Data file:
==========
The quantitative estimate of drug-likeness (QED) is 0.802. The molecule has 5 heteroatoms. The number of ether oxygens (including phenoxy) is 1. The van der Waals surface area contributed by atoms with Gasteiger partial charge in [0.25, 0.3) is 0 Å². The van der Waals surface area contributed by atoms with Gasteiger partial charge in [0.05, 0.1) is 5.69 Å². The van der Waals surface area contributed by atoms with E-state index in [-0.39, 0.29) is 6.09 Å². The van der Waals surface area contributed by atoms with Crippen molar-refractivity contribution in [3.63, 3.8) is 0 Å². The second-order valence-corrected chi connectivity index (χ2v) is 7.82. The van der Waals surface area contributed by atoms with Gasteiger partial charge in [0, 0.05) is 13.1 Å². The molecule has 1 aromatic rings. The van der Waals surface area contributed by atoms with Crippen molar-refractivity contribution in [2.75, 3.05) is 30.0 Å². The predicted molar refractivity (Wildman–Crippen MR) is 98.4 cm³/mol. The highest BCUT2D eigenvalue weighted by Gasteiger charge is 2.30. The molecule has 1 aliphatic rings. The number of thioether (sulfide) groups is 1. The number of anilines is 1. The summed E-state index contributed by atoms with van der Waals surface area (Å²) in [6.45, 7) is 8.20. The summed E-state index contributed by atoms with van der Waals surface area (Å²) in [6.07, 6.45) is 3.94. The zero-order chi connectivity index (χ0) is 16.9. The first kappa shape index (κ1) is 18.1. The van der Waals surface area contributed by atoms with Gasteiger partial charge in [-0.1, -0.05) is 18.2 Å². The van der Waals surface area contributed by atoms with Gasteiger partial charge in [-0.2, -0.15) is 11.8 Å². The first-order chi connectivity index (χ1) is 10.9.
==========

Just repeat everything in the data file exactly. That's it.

The quantitative estimate of drug-likeness (QED) is 0.802. The molecule has 5 heteroatoms. The number of ether oxygens (including phenoxy) is 1. The van der Waals surface area contributed by atoms with Gasteiger partial charge in [0.25, 0.3) is 0 Å². The van der Waals surface area contributed by atoms with Gasteiger partial charge in [0.05, 0.1) is 5.69 Å². The van der Waals surface area contributed by atoms with E-state index in [-0.39, 0.29) is 6.09 Å². The van der Waals surface area contributed by atoms with Crippen molar-refractivity contribution in [3.63, 3.8) is 0 Å². The second-order valence-corrected chi connectivity index (χ2v) is 7.82. The van der Waals surface area contributed by atoms with Gasteiger partial charge in [0, 0.05) is 13.1 Å². The molecule has 1 aromatic rings. The van der Waals surface area contributed by atoms with Crippen molar-refractivity contribution in [2.75, 3.05) is 30.0 Å². The predicted molar refractivity (Wildman–Crippen MR) is 98.4 cm³/mol. The highest BCUT2D eigenvalue weighted by Gasteiger charge is 2.30. The molecule has 1 aliphatic rings. The number of thioether (sulfide) groups is 1. The number of anilines is 1. The summed E-state index contributed by atoms with van der Waals surface area (Å²) in [6.45, 7) is 8.20. The summed E-state index contributed by atoms with van der Waals surface area (Å²) in [6.07, 6.45) is 3.94. The zero-order chi connectivity index (χ0) is 16.9. The first kappa shape index (κ1) is 18.1. The van der Waals surface area contributed by atoms with Gasteiger partial charge in [-0.1, -0.05) is 18.2 Å². The van der Waals surface area contributed by atoms with Gasteiger partial charge in [-0.2, -0.15) is 11.8 Å². The first-order chi connectivity index (χ1) is 10.9.